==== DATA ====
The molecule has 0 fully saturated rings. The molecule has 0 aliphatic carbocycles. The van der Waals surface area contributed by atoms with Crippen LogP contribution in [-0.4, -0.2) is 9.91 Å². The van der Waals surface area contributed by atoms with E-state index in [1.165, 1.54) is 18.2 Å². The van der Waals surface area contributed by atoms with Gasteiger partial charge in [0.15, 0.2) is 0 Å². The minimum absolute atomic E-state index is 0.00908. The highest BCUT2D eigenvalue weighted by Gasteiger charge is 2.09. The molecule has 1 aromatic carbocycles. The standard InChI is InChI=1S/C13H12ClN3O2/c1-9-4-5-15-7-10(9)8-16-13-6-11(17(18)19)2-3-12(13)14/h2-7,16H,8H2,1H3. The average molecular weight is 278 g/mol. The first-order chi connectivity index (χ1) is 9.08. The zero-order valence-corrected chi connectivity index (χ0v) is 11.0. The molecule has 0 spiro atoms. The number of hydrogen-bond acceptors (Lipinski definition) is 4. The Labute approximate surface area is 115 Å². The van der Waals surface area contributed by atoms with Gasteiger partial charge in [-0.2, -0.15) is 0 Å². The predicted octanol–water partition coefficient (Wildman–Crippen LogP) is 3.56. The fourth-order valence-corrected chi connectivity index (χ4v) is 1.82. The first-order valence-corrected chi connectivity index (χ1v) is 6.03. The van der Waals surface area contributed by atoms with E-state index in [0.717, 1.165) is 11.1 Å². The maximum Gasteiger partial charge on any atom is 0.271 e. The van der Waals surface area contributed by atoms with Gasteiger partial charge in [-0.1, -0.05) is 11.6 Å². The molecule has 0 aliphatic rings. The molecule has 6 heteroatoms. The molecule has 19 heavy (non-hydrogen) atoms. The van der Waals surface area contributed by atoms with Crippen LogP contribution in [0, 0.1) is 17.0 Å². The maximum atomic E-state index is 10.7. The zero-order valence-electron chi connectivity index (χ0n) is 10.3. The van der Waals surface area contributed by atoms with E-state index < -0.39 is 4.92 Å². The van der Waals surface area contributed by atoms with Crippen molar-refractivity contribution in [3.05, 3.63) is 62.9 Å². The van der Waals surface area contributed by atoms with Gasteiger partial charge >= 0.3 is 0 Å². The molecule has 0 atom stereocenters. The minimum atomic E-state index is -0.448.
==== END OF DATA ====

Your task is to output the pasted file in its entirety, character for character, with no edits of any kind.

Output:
The molecule has 0 fully saturated rings. The molecule has 0 aliphatic carbocycles. The van der Waals surface area contributed by atoms with Crippen LogP contribution in [-0.4, -0.2) is 9.91 Å². The van der Waals surface area contributed by atoms with E-state index in [1.165, 1.54) is 18.2 Å². The van der Waals surface area contributed by atoms with Gasteiger partial charge in [0.15, 0.2) is 0 Å². The minimum absolute atomic E-state index is 0.00908. The highest BCUT2D eigenvalue weighted by Gasteiger charge is 2.09. The molecule has 1 aromatic carbocycles. The standard InChI is InChI=1S/C13H12ClN3O2/c1-9-4-5-15-7-10(9)8-16-13-6-11(17(18)19)2-3-12(13)14/h2-7,16H,8H2,1H3. The average molecular weight is 278 g/mol. The first-order chi connectivity index (χ1) is 9.08. The zero-order valence-corrected chi connectivity index (χ0v) is 11.0. The molecule has 0 spiro atoms. The number of hydrogen-bond acceptors (Lipinski definition) is 4. The Labute approximate surface area is 115 Å². The van der Waals surface area contributed by atoms with Gasteiger partial charge in [-0.2, -0.15) is 0 Å². The predicted octanol–water partition coefficient (Wildman–Crippen LogP) is 3.56. The fourth-order valence-corrected chi connectivity index (χ4v) is 1.82. The first-order valence-corrected chi connectivity index (χ1v) is 6.03. The van der Waals surface area contributed by atoms with E-state index in [0.717, 1.165) is 11.1 Å². The maximum Gasteiger partial charge on any atom is 0.271 e. The van der Waals surface area contributed by atoms with Gasteiger partial charge in [-0.1, -0.05) is 11.6 Å². The molecule has 0 aliphatic rings. The molecule has 6 heteroatoms. The molecule has 19 heavy (non-hydrogen) atoms. The van der Waals surface area contributed by atoms with Crippen LogP contribution in [0, 0.1) is 17.0 Å². The maximum atomic E-state index is 10.7. The zero-order valence-electron chi connectivity index (χ0n) is 10.3. The van der Waals surface area contributed by atoms with E-state index < -0.39 is 4.92 Å². The van der Waals surface area contributed by atoms with Crippen molar-refractivity contribution in [3.05, 3.63) is 62.9 Å². The van der Waals surface area contributed by atoms with Gasteiger partial charge >= 0.3 is 0 Å². The molecule has 0 atom stereocenters. The minimum atomic E-state index is -0.448.